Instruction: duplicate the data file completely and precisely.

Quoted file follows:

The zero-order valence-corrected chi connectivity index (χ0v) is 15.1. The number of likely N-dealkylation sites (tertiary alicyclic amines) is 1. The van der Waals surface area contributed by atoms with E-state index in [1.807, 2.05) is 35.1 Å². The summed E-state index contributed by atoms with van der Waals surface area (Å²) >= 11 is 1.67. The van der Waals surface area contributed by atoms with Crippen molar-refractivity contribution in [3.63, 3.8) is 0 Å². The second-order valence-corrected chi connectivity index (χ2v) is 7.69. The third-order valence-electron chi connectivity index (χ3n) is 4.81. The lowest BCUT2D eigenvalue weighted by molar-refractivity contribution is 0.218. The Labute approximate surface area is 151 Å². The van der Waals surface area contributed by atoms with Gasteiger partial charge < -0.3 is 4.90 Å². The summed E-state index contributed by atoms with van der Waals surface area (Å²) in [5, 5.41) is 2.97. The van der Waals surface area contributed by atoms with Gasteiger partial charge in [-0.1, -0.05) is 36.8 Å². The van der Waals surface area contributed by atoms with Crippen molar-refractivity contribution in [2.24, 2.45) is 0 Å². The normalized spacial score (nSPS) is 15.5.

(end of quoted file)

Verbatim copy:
The zero-order valence-corrected chi connectivity index (χ0v) is 15.1. The number of likely N-dealkylation sites (tertiary alicyclic amines) is 1. The van der Waals surface area contributed by atoms with E-state index in [1.807, 2.05) is 35.1 Å². The summed E-state index contributed by atoms with van der Waals surface area (Å²) >= 11 is 1.67. The van der Waals surface area contributed by atoms with Crippen molar-refractivity contribution in [3.63, 3.8) is 0 Å². The second-order valence-corrected chi connectivity index (χ2v) is 7.69. The third-order valence-electron chi connectivity index (χ3n) is 4.81. The lowest BCUT2D eigenvalue weighted by molar-refractivity contribution is 0.218. The Labute approximate surface area is 151 Å². The van der Waals surface area contributed by atoms with Gasteiger partial charge < -0.3 is 4.90 Å². The summed E-state index contributed by atoms with van der Waals surface area (Å²) in [5, 5.41) is 2.97. The van der Waals surface area contributed by atoms with Gasteiger partial charge in [-0.1, -0.05) is 36.8 Å². The van der Waals surface area contributed by atoms with Crippen molar-refractivity contribution in [2.24, 2.45) is 0 Å². The normalized spacial score (nSPS) is 15.5.